Other considerations before booking a stay: there is free wifi at the main hall, but none at the the rooms. Limited cable channels. No complimentary bottled water. Vans are available to transport you from the cottage to the function rooms, restaurants, and swimming areas. Since the resort is quite secluded  this is for guests expecting to get away. If quiet time scares you, there's a bar, a souvenir shop, and one can rock-climb, ride the zip-line, jet-ski or play beach volleyball. A theme park is also 30 minutes away.

Saturday, October 6, 2012

Weekend Markets--Salcedo, Legazpi, Mercato Centrale, and Il Mercanti Food Bazaar--What is not to Love?

I love weekend markets. It's one delicious reason to wake up early in the morning. There are designated self-service eating areas should you choose to have your meal there. Aside from food both local and international, there are fresh produce such as fruits, vegetables, potted plants, and cut flowers, home-ware  handicrafts, and organic products galore. Be early, not only to get first dibs on the merchandise, as popular items are usually sold out in the first few hours, but also to avoid the crowd. And wear comfortable clothes--it could get hot as midday approaches. It wouldn't hurt to bring an umbrella given the erratic weather lately. The bohemian, open-air atmosphere comes at a price, and so I limit my purchases to food.  

The first weekend market I went to is Salcedo Market, which is open Saturday mornings. It is an an oasis of merchandise surrounded by towering buildings. The rest of the week, the market transforms back to its original incarnation as a park. The first thing that greeted me as we approached was the smell of barbecue, always a good portent of things to come. 

There were many food stalls to choose from. My friend Teeny bought osso buco at
 Tita Ope. I gravitated towards Margarita's Paella. Above is the seafood paella
The black paella's the bestseller. I wanted to try both. Margarita's Paella uses
high-grade rice, many kinds of broth, authentic saffron, and the freshest seafood.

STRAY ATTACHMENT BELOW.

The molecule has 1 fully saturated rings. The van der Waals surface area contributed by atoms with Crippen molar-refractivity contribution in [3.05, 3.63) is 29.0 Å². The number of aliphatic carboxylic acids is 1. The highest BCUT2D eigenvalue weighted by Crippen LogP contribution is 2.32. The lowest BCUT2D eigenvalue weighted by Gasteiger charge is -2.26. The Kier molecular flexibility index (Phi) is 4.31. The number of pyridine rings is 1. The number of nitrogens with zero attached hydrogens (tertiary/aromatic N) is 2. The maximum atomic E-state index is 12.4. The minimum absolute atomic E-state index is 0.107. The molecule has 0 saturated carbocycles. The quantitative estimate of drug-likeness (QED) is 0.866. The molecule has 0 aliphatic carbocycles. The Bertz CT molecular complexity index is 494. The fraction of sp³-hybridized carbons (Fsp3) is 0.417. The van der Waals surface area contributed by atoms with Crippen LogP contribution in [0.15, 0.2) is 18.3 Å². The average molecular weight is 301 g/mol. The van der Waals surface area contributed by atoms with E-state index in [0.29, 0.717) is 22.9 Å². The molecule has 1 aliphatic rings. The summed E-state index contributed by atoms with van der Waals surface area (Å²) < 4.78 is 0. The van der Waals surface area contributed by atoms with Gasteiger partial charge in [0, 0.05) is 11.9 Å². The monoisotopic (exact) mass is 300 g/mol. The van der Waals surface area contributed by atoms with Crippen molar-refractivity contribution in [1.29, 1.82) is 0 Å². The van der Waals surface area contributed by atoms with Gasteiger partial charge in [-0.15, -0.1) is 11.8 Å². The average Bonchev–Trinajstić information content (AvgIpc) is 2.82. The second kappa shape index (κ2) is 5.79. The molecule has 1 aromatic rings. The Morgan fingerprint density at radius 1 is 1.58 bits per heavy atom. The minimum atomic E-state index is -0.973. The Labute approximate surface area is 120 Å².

Couldn't resist the japanese mini-pancakes in different flavors.
 Teeny had cheese, I picked peanut butter.
Nope, I don't sell  organic, all-natural yogurt.
The mango yogurt was quite tart and wholesome, just the way I like it.
Green oranges.
These decorative gourds are said to last six months. Cucumbers and melons
 are also gourds.
This caught my eye at the crafts stall.
Must visit stall: Everybody's Cafe for Kapampangan food.

Salcedo Weekend Market
L. P. Leviste Street, Jaime Velasquez Park, Salcedo Village, Makati City 
Open Saturdays, 6 a.m. to 2 p.m. 

Another popular haunt in Makati is Legazpi Sunday Market, which is smaller than the Legazpi market. It started out as an organic market but soon expanded to offer the usual suspects. The first and last time I was there I fell in love with the stall selling pure cocoa butter cream. I could still remember how silky my skin felt  with just a tiny dab, and it smelled so buttery. 

It was raining when we got there, but I was excited, nonetheless. They had
more arts and crafts stalls compared to Salcedo. 

Warung-warung's ayam goreng--spicy fried chicken was good.
Cabanatuan longganiza from Cooking Papas. Salty and garlicky, just the way I like it.

Legazpi Sunday Market
Corners of Rufino and Legazpi Streets, Legazpi Village, Makati 
Open Sunday, 7:30 a.m. to 2 p.m.

Aside from the usual open-air stalls, Mercato Centrale has ones in an air-conditioned tents. 

I was in tummy heaven. Choosing what to eat proved difficult, but I was happy with my selection.
Offbeat's doughnut burger. Yes, you read it right. It was quite good actually.
Krispy Kreme instead of the usual bun, Canadian bacon, burger patty, cheese,
and sunny-side up fried egg. It's a curious combination, but it works. 
Teeny had breaded squid. Can't remember  how it tasted but it sure looks good. 
One of my favorite stalls is artisinal ice cream purveyor Merry Moo.
Home-made strawberry basil paired with another flavor I can't recall. Delicious!

A double scoop of heaven--sea-salt caramel and earl grey tea. 

For my next visit, I'm looking forward to sampling the offerings of Calude Tayag's Bale Dutung.

Mercato Centrale
34th Street and 8th Avenue (beside MC Home Depot), Bonifacio Global City, Taguig
Open Saturdays and Sundays, 7 a.m. to 2 p.m.  

Talk about serendipity--during a Thursday night out with friends we decided to drop in at Metrowalk Ortigas. We then discovered the Il Mercanti Food Bazaar by the parking area. For night owls, this is for you. All stalls are under high ceiling tents. 

We were spoilt for choice. I told myself I'll return.

Feeling nostalgic, I opted for shawarma.
Shawarma stalls were all over the place way back when I was in university. I ate my first shawarma from a stand in Philcoa. For those who can relate, you now know how old we are. ;-)
Spicy shawarma. It was just okay.
Il Mercanti Food Bazaar
Open Thursdays to Saturdays, 7 p.m. to 4 a.m.

Watch out for my next post on weekend markets and food bazaars. In the meantime, go out and explore!